"In 2020, 39 percent of businesses planned to invest in A.I. technology.
By 2022, companies are expected to have an average of 35 A.I. projects in place.
The global A.I. market is predicted to reach $191 billion by 2025."
Most of the current applications of A.I. are in workflow automation and data mining/organization. That tracks -- automation trailblazer IFTTT (If This, Then That) was a boon to workers ages ago who wanted nothing more than to streamline processes involving multiple digital tools. And with our engagement ever more in trackable digital spaces, it's little wonder that parsing data has become America's second-favorite pastime (after meme hunting, of course).
The problem? We tend to think of A.I. as a panacea. I hear mutterings from wide-eyed technophiles all the time: "If A.I. can anticipate behaviors, create workflows, and parse data, we should be able to train it to talk to humans."
In a way, we can -- and we have. But we should be wary of where that leads.
Enter chatbots. Another recent article, published in The New Yorker, calls out the swept-under-the-rug chatbot problem nobody's really talking about. At first blush, they seem to be dynamite solutions to service and sales woes. Cut overhead by deploying a digital wiz to handle basic human questions? No brainer.
The problem is twofold. First, chatbots are only as "human" as natural language understanding (NLU) and a company's A.I. tech allows. Often, they're clumsy simulacra at best, cycling through forced conversation that can only deliver specific answers to specific prompts. Not a human replacement after all.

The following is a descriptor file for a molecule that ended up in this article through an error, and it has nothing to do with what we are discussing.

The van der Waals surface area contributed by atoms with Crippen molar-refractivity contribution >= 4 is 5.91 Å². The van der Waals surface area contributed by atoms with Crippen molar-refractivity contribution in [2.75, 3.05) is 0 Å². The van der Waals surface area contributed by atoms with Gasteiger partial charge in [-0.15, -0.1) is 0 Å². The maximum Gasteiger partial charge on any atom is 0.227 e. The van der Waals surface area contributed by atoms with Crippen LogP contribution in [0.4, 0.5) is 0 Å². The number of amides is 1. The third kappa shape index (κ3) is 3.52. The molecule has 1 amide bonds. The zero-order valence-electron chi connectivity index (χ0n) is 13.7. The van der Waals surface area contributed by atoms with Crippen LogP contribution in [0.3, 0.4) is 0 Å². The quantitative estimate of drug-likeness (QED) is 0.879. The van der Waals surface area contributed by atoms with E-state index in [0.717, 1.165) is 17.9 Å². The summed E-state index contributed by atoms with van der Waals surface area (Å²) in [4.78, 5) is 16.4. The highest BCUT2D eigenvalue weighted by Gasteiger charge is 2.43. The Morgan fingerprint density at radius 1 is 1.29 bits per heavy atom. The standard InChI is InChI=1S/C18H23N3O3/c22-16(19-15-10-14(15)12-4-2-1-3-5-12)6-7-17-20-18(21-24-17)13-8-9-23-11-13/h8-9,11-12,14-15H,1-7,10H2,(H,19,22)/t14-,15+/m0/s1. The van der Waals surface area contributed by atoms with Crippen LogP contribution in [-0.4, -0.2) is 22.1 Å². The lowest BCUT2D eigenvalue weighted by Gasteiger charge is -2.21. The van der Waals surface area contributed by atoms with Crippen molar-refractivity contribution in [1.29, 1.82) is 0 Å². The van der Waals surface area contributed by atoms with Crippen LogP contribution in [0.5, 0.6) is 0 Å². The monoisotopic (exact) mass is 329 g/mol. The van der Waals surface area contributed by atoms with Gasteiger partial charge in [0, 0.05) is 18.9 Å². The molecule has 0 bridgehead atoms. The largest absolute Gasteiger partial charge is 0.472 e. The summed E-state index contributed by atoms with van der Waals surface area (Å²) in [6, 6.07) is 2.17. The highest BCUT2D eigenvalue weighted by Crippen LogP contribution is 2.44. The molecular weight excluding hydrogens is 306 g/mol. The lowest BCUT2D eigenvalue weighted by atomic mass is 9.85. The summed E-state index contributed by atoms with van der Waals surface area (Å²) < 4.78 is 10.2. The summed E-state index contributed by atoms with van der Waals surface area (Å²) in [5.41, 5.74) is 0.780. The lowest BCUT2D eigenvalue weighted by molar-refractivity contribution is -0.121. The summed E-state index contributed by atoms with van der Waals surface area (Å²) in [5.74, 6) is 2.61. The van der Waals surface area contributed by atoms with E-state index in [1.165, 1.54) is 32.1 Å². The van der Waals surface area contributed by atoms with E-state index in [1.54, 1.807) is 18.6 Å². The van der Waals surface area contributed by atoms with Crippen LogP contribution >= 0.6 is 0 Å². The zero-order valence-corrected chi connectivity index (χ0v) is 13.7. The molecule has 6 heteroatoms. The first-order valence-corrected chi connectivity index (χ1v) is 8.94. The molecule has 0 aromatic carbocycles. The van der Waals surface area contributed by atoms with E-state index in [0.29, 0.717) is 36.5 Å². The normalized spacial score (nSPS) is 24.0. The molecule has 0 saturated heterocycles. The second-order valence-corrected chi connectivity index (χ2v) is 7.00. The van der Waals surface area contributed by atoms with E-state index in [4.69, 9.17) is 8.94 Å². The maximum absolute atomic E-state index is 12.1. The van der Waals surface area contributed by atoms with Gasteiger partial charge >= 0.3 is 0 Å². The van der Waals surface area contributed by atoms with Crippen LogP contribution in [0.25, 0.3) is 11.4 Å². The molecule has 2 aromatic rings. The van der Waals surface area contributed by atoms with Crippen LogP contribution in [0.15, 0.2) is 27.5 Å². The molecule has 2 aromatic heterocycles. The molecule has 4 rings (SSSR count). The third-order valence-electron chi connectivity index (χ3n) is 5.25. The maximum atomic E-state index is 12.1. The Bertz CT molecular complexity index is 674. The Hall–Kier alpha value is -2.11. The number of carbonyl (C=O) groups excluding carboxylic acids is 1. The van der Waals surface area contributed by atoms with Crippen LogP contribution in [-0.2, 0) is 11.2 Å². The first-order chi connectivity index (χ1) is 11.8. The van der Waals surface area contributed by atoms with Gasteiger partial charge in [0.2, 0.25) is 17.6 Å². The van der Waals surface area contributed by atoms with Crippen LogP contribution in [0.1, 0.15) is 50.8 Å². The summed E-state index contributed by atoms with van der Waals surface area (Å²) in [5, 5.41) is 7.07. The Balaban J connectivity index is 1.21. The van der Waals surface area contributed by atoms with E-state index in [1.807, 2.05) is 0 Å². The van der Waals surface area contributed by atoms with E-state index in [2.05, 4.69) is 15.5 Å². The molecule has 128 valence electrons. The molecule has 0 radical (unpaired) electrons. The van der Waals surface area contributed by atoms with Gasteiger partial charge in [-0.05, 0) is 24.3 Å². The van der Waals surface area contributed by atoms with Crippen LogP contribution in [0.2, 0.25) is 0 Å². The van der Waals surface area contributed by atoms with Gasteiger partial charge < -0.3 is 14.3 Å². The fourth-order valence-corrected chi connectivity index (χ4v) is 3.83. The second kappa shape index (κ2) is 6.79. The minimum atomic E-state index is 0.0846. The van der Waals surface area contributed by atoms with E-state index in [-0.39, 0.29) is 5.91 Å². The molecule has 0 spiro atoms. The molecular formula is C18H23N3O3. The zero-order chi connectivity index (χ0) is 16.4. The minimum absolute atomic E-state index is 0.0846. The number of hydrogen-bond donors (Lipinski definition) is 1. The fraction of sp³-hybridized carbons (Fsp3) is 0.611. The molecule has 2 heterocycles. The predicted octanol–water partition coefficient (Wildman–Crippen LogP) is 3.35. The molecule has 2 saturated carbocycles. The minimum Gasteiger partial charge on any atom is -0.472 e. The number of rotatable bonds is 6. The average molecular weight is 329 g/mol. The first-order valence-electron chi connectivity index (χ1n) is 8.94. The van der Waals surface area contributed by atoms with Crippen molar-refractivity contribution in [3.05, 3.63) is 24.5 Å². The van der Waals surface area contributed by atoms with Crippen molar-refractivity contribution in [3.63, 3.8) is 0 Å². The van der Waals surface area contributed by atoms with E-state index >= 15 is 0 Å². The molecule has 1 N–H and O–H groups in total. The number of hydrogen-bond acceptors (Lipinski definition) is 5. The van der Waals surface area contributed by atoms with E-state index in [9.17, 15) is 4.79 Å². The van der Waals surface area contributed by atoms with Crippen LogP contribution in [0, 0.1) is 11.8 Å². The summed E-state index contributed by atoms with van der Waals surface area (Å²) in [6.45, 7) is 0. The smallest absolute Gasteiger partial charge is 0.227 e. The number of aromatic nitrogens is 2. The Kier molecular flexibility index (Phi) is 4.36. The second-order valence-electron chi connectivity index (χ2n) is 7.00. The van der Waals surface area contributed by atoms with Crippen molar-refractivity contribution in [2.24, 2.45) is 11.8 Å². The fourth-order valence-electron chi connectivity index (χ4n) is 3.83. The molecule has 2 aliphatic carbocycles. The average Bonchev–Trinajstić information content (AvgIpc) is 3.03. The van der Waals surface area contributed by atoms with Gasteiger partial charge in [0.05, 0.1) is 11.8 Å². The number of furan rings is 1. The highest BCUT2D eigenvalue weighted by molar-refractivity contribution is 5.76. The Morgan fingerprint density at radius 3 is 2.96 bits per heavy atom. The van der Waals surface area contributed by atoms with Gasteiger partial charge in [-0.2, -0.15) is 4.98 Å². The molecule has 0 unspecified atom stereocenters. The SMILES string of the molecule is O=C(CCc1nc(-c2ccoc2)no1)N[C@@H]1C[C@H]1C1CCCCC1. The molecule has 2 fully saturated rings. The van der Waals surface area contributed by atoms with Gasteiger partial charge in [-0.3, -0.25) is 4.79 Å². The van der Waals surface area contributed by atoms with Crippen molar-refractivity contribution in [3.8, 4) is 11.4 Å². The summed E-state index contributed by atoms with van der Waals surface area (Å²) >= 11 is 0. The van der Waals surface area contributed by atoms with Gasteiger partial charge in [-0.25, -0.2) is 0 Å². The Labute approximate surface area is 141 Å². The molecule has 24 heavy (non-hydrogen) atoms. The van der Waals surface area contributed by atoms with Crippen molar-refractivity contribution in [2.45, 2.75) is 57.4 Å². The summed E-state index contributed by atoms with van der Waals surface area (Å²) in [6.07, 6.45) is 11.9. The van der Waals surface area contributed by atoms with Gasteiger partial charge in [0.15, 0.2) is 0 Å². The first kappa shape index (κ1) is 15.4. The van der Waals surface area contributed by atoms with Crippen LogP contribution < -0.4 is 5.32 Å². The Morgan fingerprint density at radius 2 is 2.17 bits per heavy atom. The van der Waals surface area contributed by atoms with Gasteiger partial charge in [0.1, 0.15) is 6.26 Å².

More subtle, perhaps, but nonetheless insidious is the programitization of human bias or poorly conceived humor into machines -- machines that can't recognize their own faux pas. Chronicling these missteps has become a humorous side gig for some techies, who highlight the inability for A.I. to recognize the need for compassion, sensitivity, patience, or change in tone. A cheeky bot, while perhaps on brand, will remain cheeky even after a customer reveals he or she is trying to get things sorted following a death in the family. Goodbye, loyal customer.
The point is this: Be careful about how you make use of A.I. in your business. Many CEOs (86 percent, according to the SEMRush article above) are already rolling out A.I. in various forms in their office, and many others are eager to jump on the adoption bandwagon. I get it -- A.I. is sexy, and, in its best form, ramps up efficiency and productivity while cutting cost. Adopted too hastily and sloppily, however, and it could also alienate customers.